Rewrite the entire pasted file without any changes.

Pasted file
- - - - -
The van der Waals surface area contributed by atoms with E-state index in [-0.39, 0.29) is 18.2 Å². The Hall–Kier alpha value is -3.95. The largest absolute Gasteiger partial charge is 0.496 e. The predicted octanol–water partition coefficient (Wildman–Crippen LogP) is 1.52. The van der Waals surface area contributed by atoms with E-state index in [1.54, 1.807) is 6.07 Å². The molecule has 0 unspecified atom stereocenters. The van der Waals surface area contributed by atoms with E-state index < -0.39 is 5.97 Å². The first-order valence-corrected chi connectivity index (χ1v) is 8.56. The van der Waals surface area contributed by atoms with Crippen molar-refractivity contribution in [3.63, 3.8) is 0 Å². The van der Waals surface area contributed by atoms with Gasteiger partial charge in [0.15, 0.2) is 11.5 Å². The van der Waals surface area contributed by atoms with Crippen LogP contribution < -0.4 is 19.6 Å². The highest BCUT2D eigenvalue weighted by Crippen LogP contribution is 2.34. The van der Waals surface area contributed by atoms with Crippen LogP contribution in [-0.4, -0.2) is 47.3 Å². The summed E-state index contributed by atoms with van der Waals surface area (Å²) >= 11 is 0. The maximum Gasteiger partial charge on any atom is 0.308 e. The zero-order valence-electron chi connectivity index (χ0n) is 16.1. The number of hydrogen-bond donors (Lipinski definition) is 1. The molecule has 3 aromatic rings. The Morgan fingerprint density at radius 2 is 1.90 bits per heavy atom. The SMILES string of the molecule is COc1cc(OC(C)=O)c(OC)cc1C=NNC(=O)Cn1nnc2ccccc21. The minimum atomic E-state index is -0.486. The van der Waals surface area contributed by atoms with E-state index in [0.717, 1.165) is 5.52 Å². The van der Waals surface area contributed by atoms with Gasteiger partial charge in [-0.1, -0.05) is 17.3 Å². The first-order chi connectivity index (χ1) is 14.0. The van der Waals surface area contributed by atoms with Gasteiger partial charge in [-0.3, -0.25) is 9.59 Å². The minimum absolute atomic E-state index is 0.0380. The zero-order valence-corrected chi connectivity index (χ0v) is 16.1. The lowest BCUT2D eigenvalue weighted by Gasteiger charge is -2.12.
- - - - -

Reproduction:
The van der Waals surface area contributed by atoms with E-state index in [-0.39, 0.29) is 18.2 Å². The Hall–Kier alpha value is -3.95. The largest absolute Gasteiger partial charge is 0.496 e. The predicted octanol–water partition coefficient (Wildman–Crippen LogP) is 1.52. The van der Waals surface area contributed by atoms with E-state index in [1.54, 1.807) is 6.07 Å². The molecule has 0 unspecified atom stereocenters. The van der Waals surface area contributed by atoms with E-state index < -0.39 is 5.97 Å². The first-order valence-corrected chi connectivity index (χ1v) is 8.56. The van der Waals surface area contributed by atoms with Crippen molar-refractivity contribution in [3.63, 3.8) is 0 Å². The van der Waals surface area contributed by atoms with Gasteiger partial charge in [0.15, 0.2) is 11.5 Å². The van der Waals surface area contributed by atoms with Crippen LogP contribution < -0.4 is 19.6 Å². The highest BCUT2D eigenvalue weighted by Crippen LogP contribution is 2.34. The van der Waals surface area contributed by atoms with Crippen LogP contribution in [-0.4, -0.2) is 47.3 Å². The summed E-state index contributed by atoms with van der Waals surface area (Å²) >= 11 is 0. The maximum Gasteiger partial charge on any atom is 0.308 e. The zero-order valence-electron chi connectivity index (χ0n) is 16.1. The number of hydrogen-bond donors (Lipinski definition) is 1. The molecule has 3 aromatic rings. The Morgan fingerprint density at radius 2 is 1.90 bits per heavy atom. The SMILES string of the molecule is COc1cc(OC(C)=O)c(OC)cc1C=NNC(=O)Cn1nnc2ccccc21. The minimum atomic E-state index is -0.486. The van der Waals surface area contributed by atoms with E-state index in [0.717, 1.165) is 5.52 Å². The van der Waals surface area contributed by atoms with Gasteiger partial charge in [-0.1, -0.05) is 17.3 Å². The first-order chi connectivity index (χ1) is 14.0. The van der Waals surface area contributed by atoms with Gasteiger partial charge in [-0.3, -0.25) is 9.59 Å². The minimum absolute atomic E-state index is 0.0380. The zero-order valence-corrected chi connectivity index (χ0v) is 16.1. The lowest BCUT2D eigenvalue weighted by Gasteiger charge is -2.12.